This is a guest blog post by a member of the DoltHub community, detailing how they went about accumulating presidential tweets in Dolt. We are grateful to our community members for showing us ways of using Dolt we didn’t think of, and also helping us improve the product.
Dolt is a version controlled SQL database, and DoltHub is a collaboration and hosting platform for Dolt databases. You can instantly obtain a copy of the data discussed in this post with by installing Dolt, and running a simple clone command:
$ dolt clone alexis-evelyn/presidential-tweets
71,037 of 71,037 chunks complete. 0 chunks being downloaded currently.
Why Archive Tweets
In the aftermath of the 2020 election President Trump has tweeted repeatedly about alleged election fraud. As a concerned citizen I decided that making these tweets available as would be in the public interest and started to explore ways of doing so.
When the idea for this project came up, I had been exploring Dolt. Using Dolt would provide anyone who clones the database with a SQL interface onto the presidential tweets, allowing them to easily explore and analyze the data.
At first, I started off by creating my own copy of the tweets from The Trump Archive. I then turned that data into a CSV and imported the tweets into Dolt:
I created a table for Trumps tweets:
CREATE TABLE `trump` (
`id` bigint unsigned NOT NULL,
`text` longtext NOT NULL,
`favorites` bigint unsigned,
`retweets` bigint unsigned,
`quoteTweets` bigint unsigned,
`replies` bigint unsigned,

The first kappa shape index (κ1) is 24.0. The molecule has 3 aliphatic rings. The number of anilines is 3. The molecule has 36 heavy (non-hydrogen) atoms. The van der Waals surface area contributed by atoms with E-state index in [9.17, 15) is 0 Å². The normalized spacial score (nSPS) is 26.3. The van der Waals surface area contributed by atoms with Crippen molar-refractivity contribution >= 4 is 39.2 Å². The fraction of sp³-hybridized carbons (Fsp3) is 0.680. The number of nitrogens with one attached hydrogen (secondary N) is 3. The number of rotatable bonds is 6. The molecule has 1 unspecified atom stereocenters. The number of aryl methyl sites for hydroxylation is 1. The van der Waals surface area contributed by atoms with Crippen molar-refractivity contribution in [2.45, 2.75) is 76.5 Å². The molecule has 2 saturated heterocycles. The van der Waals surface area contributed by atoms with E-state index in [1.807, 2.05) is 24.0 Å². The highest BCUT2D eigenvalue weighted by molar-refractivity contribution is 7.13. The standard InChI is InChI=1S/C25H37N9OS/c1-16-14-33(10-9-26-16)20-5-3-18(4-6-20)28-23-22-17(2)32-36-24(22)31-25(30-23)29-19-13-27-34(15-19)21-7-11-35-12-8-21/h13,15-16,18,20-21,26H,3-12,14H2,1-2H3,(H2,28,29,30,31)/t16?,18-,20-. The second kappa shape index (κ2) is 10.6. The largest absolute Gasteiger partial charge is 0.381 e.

`repliedToTweetId` bigint unsigned,
`repliedToUserId` bigint unsigned,
`retweetedTweetId` bigint unsigned,
`retweetedUserId` bigint unsigned,
PRIMARY KEY (`id`)
) ENGINE=InnoDB DEFAULT CHARSET=utf8mb4;
I then imported the archived data.
# The Command To Import Tweets From CSV
$ dolt table import -u trump latest-tweets.csv
I found that this archive didn't contain data such as the number of quote tweets or replies. In order to create a high quality archive, I needed to retrieve more complete data both about the past tweets that Trump shared, and a way to obtain new tweets.
I also wanted to import other presidential tweets, namely those by Joe Biden and Barrack Obama. I created separate tables for their tweets.
After jumping on Discord and discussing with this with the folks at DoltHub, I ended up collaborating with a member of the DoltHub team on improving the schema for the archive. They suggested merging all the presidents together into one table and added a foreign key to associate tweets with a particular president. The foreign key can be retrieved from the presidents’ table. Having a merged table, as opposed to a table per president, allows us to make searching the tweets easier as well as making cross-analysis easier.
Whereas as previously I had views that pointed to a single president, the changes combining the Tweets allowed those views to query tweets by all presidents. This enriched the information available to my analysis tools, which I discuss in more detail at the end of the article.
This collaboration was mediated via DoltHub, you can see the merged pull request here, where the diff tab shows the changes that were incorporated.
Archiving Old Tweets